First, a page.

Sülün Arms ST-601 "Auslof" shotgun: what's old is new again

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Sülün Arms ST-601 "Auslof" shotgun: what's old is new again

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Steampunk or retro? You decide. But the ST-601 12-gauge shotgun manufactured in Turkey by Sülün Arms and known in some Countries as the "Auslof" is definitely unique in bringing back the Alofs conversion from the 1920s!

Sülün Arms ST-601 "Auslof" shotgun: what's old is new again

There are some products of the international firearms industry that deserve our attention just because of the uniquely curious nature of the technical solutions they adopt. That's the case with the Sülün Arms ST-601 12-gauge shotgun, manufactured in Turkey and made available commercially in a handful of Countries (Canada, according to sources also Australia) as the "Auslof".


What makes this shotgun definitely unique on the global market is the feeding system: the Auslof shotgun comes from factory with a modern reproduction of the Alofs magazine system, patented in 1924 in the United States by Dutch immigrant Herman Gerrit Alofs and distributed commercially as an accessory for existing firearms for just a few years.

Sülün Arms ST-601 "Auslof" shotgun: what's old is new again

Covered by the famous YouTube channel Forgotten Weapons in a video published in 2022, the Alofs system was meant to convert existing break-open single-shot shotguns in 12, 16, 20 or .410 gauge into repeaters. As per Alofs' patent, an add-on magazine tube with its own follower and spring – along with a spring-mounted, pivoting rear tube that dubs as the feeder – would be bolted on to the left side of an existing shotgun.


With the shotgun's breech closed, pivoting the feeder to the left would give the user enough room to fill the add-on magazine tube like one would normally do with a shotgun tube. The last shotshell would automatically be pushed into the feeder. Once the shotgun was opened, the feeder would be pushed to pivot to the right, dropping a shell in chamber and going back to position as the shotgun breech was closed again.

Sülün Arms ST-601 "Auslof" shotgun: what's old is new again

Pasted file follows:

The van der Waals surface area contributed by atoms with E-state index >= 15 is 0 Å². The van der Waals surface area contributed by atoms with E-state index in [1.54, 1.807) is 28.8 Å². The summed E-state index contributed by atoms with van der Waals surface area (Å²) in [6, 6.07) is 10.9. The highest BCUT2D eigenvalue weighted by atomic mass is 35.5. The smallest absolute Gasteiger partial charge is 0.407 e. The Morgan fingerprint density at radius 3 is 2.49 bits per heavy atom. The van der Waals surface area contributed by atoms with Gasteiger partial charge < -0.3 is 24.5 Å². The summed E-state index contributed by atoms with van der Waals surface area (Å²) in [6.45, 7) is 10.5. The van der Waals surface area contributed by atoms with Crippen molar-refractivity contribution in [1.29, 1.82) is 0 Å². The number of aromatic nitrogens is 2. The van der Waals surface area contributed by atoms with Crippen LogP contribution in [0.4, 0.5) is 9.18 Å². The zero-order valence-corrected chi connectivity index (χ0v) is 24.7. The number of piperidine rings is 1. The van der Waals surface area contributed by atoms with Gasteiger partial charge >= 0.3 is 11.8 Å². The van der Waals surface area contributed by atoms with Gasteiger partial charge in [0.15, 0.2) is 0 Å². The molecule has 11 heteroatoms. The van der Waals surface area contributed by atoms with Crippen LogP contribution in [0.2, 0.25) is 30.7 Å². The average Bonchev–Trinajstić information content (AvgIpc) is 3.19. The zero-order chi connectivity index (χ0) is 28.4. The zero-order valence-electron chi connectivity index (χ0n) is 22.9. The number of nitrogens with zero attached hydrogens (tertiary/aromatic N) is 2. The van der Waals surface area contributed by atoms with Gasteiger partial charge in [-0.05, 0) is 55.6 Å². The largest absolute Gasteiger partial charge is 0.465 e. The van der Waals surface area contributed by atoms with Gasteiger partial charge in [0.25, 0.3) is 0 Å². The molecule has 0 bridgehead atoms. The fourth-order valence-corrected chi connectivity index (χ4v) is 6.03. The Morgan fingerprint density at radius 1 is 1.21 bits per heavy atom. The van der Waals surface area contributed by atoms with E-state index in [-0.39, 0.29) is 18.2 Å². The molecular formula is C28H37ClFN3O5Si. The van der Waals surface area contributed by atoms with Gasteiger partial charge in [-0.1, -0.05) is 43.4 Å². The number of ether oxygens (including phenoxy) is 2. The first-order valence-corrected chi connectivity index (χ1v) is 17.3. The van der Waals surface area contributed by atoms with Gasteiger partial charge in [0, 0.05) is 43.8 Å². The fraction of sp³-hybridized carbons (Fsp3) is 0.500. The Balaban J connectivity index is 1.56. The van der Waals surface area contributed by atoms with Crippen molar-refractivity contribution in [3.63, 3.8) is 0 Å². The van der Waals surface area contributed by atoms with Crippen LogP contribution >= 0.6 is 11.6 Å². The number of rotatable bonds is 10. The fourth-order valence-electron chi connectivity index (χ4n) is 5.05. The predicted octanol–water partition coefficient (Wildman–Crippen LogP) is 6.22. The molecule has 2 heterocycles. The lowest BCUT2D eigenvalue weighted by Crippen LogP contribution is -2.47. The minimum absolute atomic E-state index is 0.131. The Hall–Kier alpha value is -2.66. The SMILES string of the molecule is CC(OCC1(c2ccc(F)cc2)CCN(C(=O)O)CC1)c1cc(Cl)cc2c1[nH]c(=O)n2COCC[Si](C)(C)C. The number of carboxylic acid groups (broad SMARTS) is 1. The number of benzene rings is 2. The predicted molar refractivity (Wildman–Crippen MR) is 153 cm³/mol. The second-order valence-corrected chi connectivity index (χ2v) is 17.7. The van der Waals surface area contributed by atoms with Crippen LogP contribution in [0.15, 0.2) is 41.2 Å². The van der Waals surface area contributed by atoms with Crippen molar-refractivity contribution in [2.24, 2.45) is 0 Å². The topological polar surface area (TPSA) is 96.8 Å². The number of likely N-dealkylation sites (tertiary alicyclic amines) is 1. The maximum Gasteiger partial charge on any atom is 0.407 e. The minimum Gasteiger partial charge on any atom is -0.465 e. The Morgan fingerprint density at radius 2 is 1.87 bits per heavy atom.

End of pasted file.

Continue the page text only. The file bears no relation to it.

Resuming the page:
The Alofs device was a success under the engineering point of view: if properly installed through the use of a set of factory-issued spacers to adapt to any shotgun design, it actually worked with very few or no hiccup.


Nonetheless, it was a convoluted contraption, and not a cheap one, coming at $6 back in the day – $90 of today adjusted for inflation – to convert existing single-shot break-open shotguns to do something that a pump-action or lever-action shotgun would do in a faster, smoother, simpler way.

Sülün Arms ST-601 "Auslof" shotgun: what's old is new again

The Alofs conversion didn't last long on the market, and the reason why Sülün Arms – which already manufactures numerous classic single-shot break-open shotguns – may have settled for a century-old contraption for their newest product may have to do more with legal requirements in certain Countries than anything else.


As of today, the ST-601 "Auslof" shotgun would find itself at home in Countries such as Australia, Canada or New Zealand, whose laws specifically target pump-action and semi-automatic long guns, along with other "rapid repeaters", so much so that Australia went as far as to restrict the commercial availability of certain brands of lever-action shotguns in the recent past.


A century-old magazine conversion of a break-open single-shot shotgun could thus allow Sülün Arms to circumvent such restrictions and provide hunters, sportsmen, farmers and cattle breeders, and other potential customers with a firearm offering a level of speed and magazine capacity that is as close to their needs as it can legally get.

VIDEO / Sülün Arms ST-601 AUSLOF shotgun

Sülün Arms offers the ST-601 in four barrel lengths, with the user's choice of a 4+1 or 9+1 magazine, with a matte black or stainless finish, wooden or black polymer furniture, and various options in terms of sights.


In Canada, the Auslof is sold at a starting price of CAD$399.00 and goes up to a maximum of CAD$498.00: that's approximately 273€ to 341€ depending on the configuration. It will never be distributed in most Countries, but nonetheless it's interesting to note how the needs of certain markets oppressed by overly-restricted legislation pushed a company into bringing back a century-old feeding system design.